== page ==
' Cf. letter from Mr. A. J. Kettle, ex-Treasurer of the United Irish League, in the Freeman's Journal, July 18, 1907, regretting that scarcely any business men are found within the ranks of the U.I.L.

Power. It is heart-breaking to think that we must envisager such a prospect at the bidding of the party whose votes keep Mr. Asquith in office. Could we feel that they had a strong backing in Ireland among the responsible and respectable classes we might be inclined to reconsider the position. But our deepest convictions lie in the opposite direction. Every man who purchases his farm under the Wyndham Act, and who means to work it, becomes a settled opponent of political agitation which threatens to upset his business and destroy his credit; the funds of the United Irish League have gone steadily down from 5550l. in 1907 to 3500l. in 1909, and Mr. Redmond had to complain, on his return from the United States in February 1910, that the Irish National party would have been bankrupt in this election were it not for the success of Mr. O'Connor's mission to America.' A pretty confession to have to make whilst he is trying to persuade Great Britain that the great soul of Ireland is pining for Home Rule! I believe the Nationalists claim that there are 3,500,000 Home Rulers in Ireland alone: if each of these were to subscribe but one penny a month to the cause' the total would reach 175,0001. a year; but in point of fact only 3500l. was forthcoming in 1909 from Irish patriots resident in Ireland. There is, I submit, no tangible evidence that the Home Rule agitation has any sound democratic support in Ireland amongst those who are counted (rightly or wrongly) as Nationalists.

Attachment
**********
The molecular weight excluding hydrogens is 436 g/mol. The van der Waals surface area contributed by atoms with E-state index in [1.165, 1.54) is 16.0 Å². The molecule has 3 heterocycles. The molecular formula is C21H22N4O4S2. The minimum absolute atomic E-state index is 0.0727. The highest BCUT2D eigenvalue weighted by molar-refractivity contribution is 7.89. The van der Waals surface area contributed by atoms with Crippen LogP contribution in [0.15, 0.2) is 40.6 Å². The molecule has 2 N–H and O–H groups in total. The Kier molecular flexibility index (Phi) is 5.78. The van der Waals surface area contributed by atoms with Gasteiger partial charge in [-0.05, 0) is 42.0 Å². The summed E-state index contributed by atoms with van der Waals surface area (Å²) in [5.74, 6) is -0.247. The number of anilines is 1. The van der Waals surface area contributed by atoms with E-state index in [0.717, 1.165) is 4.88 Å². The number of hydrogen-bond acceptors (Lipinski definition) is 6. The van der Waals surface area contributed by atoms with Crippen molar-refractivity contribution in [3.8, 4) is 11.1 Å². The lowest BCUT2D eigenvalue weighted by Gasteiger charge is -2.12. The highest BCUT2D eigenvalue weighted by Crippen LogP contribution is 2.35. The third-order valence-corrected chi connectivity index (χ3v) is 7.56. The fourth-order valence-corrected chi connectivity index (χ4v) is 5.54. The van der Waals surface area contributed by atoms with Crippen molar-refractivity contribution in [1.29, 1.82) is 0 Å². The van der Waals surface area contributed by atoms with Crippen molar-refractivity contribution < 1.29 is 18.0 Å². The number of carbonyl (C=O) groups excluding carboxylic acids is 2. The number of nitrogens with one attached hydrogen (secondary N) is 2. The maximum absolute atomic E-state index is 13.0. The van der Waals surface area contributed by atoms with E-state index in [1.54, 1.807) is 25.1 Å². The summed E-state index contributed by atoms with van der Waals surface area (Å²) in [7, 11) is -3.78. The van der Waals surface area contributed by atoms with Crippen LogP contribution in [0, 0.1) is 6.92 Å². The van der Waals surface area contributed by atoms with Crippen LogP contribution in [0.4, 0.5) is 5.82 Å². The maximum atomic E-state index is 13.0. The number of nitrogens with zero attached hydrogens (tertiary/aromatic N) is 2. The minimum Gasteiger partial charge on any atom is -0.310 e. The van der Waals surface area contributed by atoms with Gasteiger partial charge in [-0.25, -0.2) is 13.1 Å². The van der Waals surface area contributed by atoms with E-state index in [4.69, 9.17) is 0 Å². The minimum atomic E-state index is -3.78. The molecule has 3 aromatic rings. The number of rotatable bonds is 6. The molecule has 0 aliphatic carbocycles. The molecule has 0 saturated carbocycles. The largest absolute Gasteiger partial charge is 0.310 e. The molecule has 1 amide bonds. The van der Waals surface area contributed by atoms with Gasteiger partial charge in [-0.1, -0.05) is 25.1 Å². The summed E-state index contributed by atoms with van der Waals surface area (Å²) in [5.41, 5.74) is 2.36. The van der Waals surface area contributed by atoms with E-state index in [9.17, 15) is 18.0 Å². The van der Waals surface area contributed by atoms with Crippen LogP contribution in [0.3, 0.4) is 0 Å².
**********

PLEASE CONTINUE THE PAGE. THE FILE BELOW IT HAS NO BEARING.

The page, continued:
But it has an unfaltering and vehement opposition from every Unionist living in that country, that is to say from something between one-third and one-fourth of the total population. None but the most purblind politician can deny this; evidences of it are written large for all who have eyes to see, and the statesman who cannot appreciate the preparations which are going forward to resist Home Rule in Ulster ought to be confined as a criminal. lunatic. It is a source of constant wonder to many of us why the Prime Minister chooses, at this grave moment, not only to be blind to the meaning of all that is going on in the North of Ireland, but also deaf to the representations made by Sir Edward Carson on behalf of Irish Unionists. How comes it that a man of Mr. Asquith's calibre elects to believe that solemn warnings, uttered by a man of Sir Edward's world-wide reputation, are all bluff, but that every word spoken by Mr. Redmond (who claims no reputation except in certain districts of Ireland) is to be taken as gospel-truth? I confess that the answer baffles me; and I can only conjecture that Mr. Asquith, who was free born,' has forgotten the great price which the men of the North had to pay for their freedom in 1688. It is the recollection of what the great Revolution cost them and secured for them that gives to Ulster men the grim and steadfast determination never